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Ther Clin Risk Manag. 2014 Nov 7;10:925-36. doi: 10.2147/TCRM.S68322. eCollection 2014.

Acceleration training for managing nonalcoholic fatty liver disease: a pilot study.

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Department of Medical Sciences, Faculty of Medicine, University of Tsukuba, Ibaraki, Tokyo, Japan.
Department of Rehabilitation, Tsukuba University Hospital, Ibaraki, Tokyo, Japan.
Department of Diagnostic Radiology, University of Tsukuba, Ibaraki, Tokyo, Japan.
Department of Sports Medicine, Faculty of Health and Sport Sciences, University of Tsukuba, Ibaraki, Tokyo, Japan.
Protea Japan Co Ltd, Chiyoda, Tokyo, Japan.



While aerobic training is generally recommended as therapeutic exercise in guidelines, the effectiveness of resistance training has recently been reported in the management of nonalcoholic fatty liver disease (NAFLD). Acceleration training (AT) is a new training method that provides a physical stimulation effect on skeletal muscles by increasing gravitational acceleration with vibration. AT has recently been indicated as a component of medicine. In this study, we evaluated the effectiveness of AT in the management of NAFLD in obese subjects.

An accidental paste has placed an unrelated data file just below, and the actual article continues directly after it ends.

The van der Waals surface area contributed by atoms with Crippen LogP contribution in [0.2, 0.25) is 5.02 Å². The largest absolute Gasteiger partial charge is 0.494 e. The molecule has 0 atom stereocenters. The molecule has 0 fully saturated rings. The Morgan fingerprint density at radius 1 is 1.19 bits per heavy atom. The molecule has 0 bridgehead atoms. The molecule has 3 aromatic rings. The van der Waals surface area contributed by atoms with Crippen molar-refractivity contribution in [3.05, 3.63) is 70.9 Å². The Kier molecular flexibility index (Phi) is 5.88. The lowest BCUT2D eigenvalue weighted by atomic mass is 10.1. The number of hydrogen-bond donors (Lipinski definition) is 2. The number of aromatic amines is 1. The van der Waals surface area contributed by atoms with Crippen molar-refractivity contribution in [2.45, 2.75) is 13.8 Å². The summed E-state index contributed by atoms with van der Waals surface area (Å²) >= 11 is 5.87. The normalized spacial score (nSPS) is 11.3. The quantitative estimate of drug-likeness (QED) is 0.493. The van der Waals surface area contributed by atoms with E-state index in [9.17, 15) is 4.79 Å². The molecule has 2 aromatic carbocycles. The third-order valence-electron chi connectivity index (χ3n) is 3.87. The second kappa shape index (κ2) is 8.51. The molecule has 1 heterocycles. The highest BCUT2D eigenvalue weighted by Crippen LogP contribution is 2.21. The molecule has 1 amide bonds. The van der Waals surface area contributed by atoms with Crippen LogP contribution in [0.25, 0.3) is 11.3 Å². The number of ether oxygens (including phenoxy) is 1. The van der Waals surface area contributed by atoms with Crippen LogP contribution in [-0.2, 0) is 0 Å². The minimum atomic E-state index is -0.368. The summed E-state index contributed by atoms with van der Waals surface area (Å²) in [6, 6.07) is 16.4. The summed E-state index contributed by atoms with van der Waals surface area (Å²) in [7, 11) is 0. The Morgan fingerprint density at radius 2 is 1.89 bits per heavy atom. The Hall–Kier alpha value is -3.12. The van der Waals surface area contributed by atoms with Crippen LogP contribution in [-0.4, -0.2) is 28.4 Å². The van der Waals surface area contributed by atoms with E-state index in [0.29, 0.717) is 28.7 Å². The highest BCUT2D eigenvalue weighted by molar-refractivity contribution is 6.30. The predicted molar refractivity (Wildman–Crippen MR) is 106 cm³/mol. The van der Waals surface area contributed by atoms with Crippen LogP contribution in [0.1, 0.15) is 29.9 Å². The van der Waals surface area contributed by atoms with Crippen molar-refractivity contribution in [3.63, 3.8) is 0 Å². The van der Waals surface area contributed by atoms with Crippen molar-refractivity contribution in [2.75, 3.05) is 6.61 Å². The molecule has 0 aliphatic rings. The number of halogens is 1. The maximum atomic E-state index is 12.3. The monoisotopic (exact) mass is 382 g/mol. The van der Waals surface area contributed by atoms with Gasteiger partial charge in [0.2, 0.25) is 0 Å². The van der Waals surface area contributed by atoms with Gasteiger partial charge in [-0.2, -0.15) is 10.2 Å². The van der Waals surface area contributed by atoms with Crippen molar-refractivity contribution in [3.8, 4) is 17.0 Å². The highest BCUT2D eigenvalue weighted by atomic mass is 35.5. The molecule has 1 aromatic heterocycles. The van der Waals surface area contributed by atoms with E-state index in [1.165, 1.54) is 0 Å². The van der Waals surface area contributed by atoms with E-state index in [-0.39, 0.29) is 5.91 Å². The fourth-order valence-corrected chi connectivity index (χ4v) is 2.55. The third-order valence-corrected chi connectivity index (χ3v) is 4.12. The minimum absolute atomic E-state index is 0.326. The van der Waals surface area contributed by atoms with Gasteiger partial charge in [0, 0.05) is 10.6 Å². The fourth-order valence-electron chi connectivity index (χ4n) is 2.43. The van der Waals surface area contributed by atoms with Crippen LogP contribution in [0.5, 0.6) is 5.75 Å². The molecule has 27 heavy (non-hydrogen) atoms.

A total of 18 obese patients with NAFLD who had no improvement in liver function test abnormalities and/or steatosis grade after 12 weeks of lifestyle counseling were enrolled in an AT program. These patients attended a 20-minute session of AT twice a week for 12 consecutive weeks.


During the AT program, the NAFLD patients showed a modest increase in the strength (+12.6%) and cross-sectional area (+3.1%) of the quadriceps, coupled with a significant reduction in intramyocellular lipids (-26.4%). Notably, they showed a modest reduction in body weight (-1.9%), abdominal visceral fat area (-3.4%), and hepatic fat content (-8.7%), coupled with a significant reduction in levels of aminotransferase (-15.7%), γ-glutamyltransferase (-14.4%), leptin (-9.7%), interleukin-6 (-26.8%), and tumor necrosis factor-α (-17.9%), and a significant increase of adiponectin (+8.7%). On a health-related quality of life survey, the patients showed an improvement in physical functioning (+17.3%), physical role (+9.7%), general health (+22.1), and social functioning (+6.0%).


AT reduced hepatic and intramyocellular fat contents and ameliorated liver function test abnormalities in obese patients with NAFLD, which was coupled with improved physical function and body adiposity. AT is clinically beneficial for the management of NAFLD.


adipokine; liver steatosis; obesity; quality of life; whole-body vibration

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